Dear Editor – The Prime Minister, the Hon. Manasseh Sogavare, announced just a few days ago, the Solomon Islands Government would be reviewing its policies on the Forestry and Mining Sector.
During his address to the National Parliament when introducing the National Anti-Corruption Strategy (NACS), the PM specifically referred to what he deemed the ‘third agenda’ of NACS.
This is what he had to say, as a précis.
Elaborating on the third agenda, the Prime Minister said the Government will review its policies on the Forestry and Mining sectors.
He said the reviews will be underpinned by the intention to provide more transparency in the process required by law, leading to the awarding of licenses and during mining and logging operations.
The Prime Minister also said existing laws governing these sectors might be amended in the future as a result of those reviews, to provide statutory provisions requiring mining and logging operators to comply with measures aimed particularly at achieving transparency and accountability for due processes within these sectors.
He said provincial consultations have confirmed what news reports and scholarly research have found over the years and that is the process for acquiring logging and mining concessions creates multiple opportunities for corruption.
The Prime Minister said the major reason for this, is that potential investors, especially in the forestry sector, often deal directly with landowners-many of whom do not have the knowledge and skills to negotiate a fair deal and therefore vulnerable to being misled or cheated into sign timber rights agreements.
Furthermore, the Prime Minister said because the Government cannot afford to sponsor timber rights hearings and surface access agreement hearings, potential investors fund them and as a result, the potential investors wield an extraordinary degree of influence over a process aimed at ensuring fair and equitable concession agreements.
A correspondent, who chose not to reveal personal details, contacted me (after I had published the Prime Ministers address about the NACS policy on my website- www.solomonislandsinfocus.com) and claimed a Malysian registered company was operating in one Solomon Islands Province with, ‘allegedly,’ a suspect logging license after allegedly submitting an “alleged” false business registration document to the Solomon Islands authorities.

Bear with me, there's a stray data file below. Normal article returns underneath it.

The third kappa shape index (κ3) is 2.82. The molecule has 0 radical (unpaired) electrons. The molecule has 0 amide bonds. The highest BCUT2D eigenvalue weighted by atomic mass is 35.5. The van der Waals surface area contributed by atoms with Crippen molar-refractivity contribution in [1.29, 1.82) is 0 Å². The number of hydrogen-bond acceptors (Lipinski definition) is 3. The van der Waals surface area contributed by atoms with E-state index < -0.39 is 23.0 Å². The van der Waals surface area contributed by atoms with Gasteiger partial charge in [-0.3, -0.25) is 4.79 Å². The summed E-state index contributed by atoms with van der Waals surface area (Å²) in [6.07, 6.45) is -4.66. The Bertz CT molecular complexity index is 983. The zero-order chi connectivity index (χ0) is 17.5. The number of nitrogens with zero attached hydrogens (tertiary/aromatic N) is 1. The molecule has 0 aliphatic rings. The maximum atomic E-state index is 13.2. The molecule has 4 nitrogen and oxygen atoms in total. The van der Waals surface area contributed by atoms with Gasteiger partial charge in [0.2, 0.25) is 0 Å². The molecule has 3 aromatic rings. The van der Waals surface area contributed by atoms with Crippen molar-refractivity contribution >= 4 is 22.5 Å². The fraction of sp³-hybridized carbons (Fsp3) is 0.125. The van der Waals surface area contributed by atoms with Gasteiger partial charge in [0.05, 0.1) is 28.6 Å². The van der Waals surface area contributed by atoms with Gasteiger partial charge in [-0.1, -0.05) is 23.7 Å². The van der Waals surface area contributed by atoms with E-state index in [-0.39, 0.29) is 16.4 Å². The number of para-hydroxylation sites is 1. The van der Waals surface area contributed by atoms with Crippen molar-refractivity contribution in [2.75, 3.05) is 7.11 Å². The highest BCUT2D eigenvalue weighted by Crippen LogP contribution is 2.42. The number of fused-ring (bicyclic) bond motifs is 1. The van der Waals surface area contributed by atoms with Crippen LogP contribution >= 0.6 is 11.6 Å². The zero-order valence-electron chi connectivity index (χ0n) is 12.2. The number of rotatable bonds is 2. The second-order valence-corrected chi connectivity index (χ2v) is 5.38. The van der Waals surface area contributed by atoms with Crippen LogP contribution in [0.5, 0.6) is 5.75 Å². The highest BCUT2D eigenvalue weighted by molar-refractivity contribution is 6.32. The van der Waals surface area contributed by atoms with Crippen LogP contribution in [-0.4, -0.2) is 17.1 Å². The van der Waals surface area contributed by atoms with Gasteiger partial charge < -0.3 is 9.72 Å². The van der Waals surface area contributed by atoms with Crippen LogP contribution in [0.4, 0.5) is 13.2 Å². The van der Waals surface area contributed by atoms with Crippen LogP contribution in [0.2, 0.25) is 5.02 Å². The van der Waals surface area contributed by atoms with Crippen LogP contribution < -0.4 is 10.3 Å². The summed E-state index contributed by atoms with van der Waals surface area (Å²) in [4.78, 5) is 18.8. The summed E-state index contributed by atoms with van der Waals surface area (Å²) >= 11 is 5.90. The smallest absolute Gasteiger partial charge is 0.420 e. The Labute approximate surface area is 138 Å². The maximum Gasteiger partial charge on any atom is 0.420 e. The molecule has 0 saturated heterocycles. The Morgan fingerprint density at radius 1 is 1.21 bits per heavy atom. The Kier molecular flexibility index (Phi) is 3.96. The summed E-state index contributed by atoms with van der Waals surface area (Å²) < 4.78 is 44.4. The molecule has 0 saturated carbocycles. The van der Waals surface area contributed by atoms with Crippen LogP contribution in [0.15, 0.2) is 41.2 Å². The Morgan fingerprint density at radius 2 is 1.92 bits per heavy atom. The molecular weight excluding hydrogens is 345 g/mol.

The allegation went on to claim that a logging business with a business registration in Malaysia had been banned from operating in the Solomon Island but came back with a new business registration name that including all the same principals, Directors etc, business address and telephone details in Malaysia.
The informant forwarded me details of the original business name (the banned business) and the subsequent one.
It was pretty obvious that the second business had been acquired by the original principals but second time around the family names and given names of the Directors had been switched on the business registration document.
Let me illustrate but not quoting real names.
The first business registration listed two Directors, namely TONG boon hui and WONG tao yong.
The subsequent business registration listed Directors, namely HUI boon tong and YONG tao wong.
The same informant claimed other logging licenses in the Solomon Islands had been acquired falsely in a similar way.
If what, prima facie, appears to be a crude false business registration that succeeded in getting a logging license then it would seem entirely appropriate for the Solomon Islands Government to commence its review of the Forestry sector as soon as practicable.